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I have read the security notices and understand that it "would allow an attacker to reinstall an existing Drupal site with an external database server and then execute custom PHP code". According to Drupal, "re-installation can only be successful if the site's settings.php file or sites directories are writeable by or owned by the webserver user."

I tried to Google for a better explanation as to how an attacker would exploit the install.php file but couldn't find any. I understand that there is a patch and a few quick fixes like the following;

<Files install.php>
  Order allow,deny
  ErrorDocument 403 "Access denied."

But what I want to know it, What is the process to exploit DRUPAL-SA-CORE-2012-003?

(Would like a working example to be able to run on my test site)

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Your .htaccess directive seems odd: why not use deny from all (with an optional allow from your.developmen.ip.address), rather than order allow,deny? More information:… – msanford Oct 18 '12 at 15:42
up vote 3 down vote accepted

I've checked the actual code and reproduced the exploit. In addition to all the conditions Polynomial mentioned, install.php must be called when the current database that is configured in settings.php is not available.

To exploit the vulnerability, attacker needs to somehow make a Denial of Service for the database server. For example, he can send multiple simultaneous requests to the site. These would connect to database, possibly reaching database limits (e.g. MySQL 'max_user_connections'). Within that narrow time window, attacker must start the new installation process (which would overwrite settings.php with attacker-chosen DB details).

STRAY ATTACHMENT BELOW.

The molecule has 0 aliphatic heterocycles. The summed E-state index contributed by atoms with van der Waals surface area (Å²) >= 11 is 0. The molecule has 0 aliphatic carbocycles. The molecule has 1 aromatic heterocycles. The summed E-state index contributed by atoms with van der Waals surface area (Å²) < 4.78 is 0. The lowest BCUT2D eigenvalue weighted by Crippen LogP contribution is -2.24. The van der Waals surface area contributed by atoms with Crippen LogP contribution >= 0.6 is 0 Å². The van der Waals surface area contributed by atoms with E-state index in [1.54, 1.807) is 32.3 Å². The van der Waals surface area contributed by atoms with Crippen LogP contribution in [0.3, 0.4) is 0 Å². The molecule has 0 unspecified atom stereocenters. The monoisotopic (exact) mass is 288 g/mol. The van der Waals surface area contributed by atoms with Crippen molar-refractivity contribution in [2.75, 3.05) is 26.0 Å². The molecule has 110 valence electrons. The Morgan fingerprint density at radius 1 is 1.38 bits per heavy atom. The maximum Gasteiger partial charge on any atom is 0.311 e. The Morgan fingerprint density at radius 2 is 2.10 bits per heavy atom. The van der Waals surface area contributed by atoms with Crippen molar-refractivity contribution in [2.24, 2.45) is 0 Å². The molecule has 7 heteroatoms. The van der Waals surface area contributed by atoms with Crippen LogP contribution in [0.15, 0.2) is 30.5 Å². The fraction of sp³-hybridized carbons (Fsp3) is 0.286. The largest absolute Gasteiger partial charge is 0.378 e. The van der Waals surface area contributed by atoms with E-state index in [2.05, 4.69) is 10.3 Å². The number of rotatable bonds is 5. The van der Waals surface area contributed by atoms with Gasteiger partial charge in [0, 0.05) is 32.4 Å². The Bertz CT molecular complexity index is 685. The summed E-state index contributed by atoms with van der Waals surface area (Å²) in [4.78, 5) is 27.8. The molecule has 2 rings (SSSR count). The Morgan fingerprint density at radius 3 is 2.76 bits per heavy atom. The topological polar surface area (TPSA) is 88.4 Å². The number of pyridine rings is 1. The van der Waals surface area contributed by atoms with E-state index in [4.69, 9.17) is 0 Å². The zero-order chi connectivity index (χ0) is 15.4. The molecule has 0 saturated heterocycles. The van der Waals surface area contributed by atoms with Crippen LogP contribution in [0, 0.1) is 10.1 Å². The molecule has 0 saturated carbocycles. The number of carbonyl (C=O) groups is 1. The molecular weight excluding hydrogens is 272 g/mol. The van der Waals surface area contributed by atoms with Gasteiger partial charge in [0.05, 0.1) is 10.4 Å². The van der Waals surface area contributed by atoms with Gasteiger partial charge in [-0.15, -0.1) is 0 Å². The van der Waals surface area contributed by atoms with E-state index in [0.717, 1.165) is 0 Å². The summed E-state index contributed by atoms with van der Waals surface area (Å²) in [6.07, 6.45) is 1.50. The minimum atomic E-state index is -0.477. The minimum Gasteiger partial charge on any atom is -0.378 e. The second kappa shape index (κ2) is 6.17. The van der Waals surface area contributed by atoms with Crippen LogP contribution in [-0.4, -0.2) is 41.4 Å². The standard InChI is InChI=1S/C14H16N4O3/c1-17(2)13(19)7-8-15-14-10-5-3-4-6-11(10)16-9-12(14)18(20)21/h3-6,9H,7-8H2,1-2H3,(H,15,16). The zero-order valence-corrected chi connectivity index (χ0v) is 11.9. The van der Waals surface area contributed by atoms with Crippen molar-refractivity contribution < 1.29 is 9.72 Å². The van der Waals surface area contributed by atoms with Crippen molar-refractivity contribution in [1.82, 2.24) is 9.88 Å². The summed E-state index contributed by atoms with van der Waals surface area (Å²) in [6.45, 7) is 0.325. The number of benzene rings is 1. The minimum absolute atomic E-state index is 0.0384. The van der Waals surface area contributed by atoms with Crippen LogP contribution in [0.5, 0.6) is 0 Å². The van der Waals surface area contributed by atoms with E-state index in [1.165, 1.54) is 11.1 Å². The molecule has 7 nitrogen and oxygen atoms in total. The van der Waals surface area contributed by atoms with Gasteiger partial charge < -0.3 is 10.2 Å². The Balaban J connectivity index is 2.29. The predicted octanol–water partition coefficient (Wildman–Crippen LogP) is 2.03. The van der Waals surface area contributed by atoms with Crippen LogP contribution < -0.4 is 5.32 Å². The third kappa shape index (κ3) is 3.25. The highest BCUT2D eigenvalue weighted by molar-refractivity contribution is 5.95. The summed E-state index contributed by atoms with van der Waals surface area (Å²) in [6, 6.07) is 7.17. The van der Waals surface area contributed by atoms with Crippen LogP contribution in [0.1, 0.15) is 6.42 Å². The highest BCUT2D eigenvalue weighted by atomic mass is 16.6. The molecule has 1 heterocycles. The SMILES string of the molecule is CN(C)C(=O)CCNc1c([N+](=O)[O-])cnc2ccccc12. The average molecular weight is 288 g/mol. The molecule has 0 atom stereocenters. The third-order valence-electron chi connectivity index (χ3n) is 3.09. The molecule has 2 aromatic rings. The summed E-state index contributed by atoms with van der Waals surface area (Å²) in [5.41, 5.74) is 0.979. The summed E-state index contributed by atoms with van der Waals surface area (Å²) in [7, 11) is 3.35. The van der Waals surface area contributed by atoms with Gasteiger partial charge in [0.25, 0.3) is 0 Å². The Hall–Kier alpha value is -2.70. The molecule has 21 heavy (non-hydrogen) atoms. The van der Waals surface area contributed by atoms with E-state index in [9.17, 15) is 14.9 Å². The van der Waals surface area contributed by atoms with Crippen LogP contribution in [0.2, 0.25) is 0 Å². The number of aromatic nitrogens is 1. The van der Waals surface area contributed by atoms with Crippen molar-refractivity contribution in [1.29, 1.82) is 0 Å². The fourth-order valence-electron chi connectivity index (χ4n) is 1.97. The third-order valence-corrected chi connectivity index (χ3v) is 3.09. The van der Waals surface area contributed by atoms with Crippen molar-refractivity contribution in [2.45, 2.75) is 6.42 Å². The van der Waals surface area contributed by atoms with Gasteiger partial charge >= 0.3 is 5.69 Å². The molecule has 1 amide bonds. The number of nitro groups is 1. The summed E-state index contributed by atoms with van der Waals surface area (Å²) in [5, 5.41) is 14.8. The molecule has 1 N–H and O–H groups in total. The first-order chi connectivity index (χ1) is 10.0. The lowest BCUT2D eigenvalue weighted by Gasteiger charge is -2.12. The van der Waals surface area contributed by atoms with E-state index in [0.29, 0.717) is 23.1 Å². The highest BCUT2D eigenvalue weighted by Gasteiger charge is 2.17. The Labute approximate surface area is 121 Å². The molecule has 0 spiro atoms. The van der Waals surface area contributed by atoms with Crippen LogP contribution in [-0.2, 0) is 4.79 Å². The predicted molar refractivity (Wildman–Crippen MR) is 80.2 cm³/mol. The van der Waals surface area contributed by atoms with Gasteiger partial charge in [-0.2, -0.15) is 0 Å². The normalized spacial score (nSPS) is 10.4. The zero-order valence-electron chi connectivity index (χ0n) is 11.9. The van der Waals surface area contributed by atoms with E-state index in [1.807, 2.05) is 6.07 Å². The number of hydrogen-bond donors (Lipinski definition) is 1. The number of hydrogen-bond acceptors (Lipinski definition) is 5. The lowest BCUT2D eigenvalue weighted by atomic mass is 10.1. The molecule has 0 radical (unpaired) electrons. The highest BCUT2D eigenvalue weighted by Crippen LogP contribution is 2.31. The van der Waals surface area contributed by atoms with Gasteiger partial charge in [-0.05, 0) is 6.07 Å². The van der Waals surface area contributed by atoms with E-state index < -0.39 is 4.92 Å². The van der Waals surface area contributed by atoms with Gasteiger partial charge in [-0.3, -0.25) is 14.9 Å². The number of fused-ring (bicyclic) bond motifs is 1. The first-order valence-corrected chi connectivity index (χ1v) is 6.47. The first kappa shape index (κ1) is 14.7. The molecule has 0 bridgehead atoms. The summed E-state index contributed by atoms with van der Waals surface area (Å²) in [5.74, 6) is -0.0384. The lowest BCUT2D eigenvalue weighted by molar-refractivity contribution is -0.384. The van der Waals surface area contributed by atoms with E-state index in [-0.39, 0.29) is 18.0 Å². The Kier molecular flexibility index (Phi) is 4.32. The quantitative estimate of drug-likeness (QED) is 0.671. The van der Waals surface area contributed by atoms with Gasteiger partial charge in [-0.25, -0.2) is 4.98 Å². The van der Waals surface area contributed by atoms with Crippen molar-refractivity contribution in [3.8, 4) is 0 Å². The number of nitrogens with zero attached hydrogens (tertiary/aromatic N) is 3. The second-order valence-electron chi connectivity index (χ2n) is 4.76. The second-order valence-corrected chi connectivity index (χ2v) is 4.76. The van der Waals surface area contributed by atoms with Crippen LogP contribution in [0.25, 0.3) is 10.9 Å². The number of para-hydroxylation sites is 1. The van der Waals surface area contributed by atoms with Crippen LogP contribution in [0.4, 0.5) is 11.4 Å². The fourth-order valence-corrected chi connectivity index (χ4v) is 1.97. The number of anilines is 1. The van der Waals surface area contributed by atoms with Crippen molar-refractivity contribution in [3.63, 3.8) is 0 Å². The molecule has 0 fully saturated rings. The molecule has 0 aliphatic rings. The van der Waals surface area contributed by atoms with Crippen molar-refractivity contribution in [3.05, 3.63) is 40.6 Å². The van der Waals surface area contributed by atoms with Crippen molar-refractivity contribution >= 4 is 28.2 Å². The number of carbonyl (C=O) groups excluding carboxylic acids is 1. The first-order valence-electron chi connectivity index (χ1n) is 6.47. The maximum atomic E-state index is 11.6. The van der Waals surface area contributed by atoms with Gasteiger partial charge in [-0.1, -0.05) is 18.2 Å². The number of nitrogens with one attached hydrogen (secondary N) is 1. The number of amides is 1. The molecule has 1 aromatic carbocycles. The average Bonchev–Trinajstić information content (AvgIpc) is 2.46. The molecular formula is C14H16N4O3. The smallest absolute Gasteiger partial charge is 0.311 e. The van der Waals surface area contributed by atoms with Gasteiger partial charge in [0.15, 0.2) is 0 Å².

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It's quite a simple one, really. If install.php is accessible, and settings.php is writeable by the HTTP daemon (e.g. Apache), an attacker can simply go to install.php and re-install Drupal via the normal installation method. This overwrites settings.php and gives the attacker full access to your installation.

I haven't checked, but it may also drop and re-create all of the database tables, which is either a good or bad thing depending on how you look at it. It's good in the sense that the attacker would lose the credentials in the users table, and bad in the sense that it'd drop all of your data.

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I accepted as the answer because this was my first thought as well. But to me this doesn't seem like its a new vulnerability. Ever since Drupal 6, if you had your settings file writable. In the status report you would get a red flag. I have a feeling it may involved something else. But until I find evidence to state otherwise we'll go with this one. – Digital Fire Oct 18 '12 at 18:31

There are multiple problems with the installer:

  • The installer can be reused when the database is down (not when up, as in Polynomials)
  • The installer can be reused on certain multisite configurations
  • The installer can be reused when the database is forced to error out when requests race to run the database tasks.

See also

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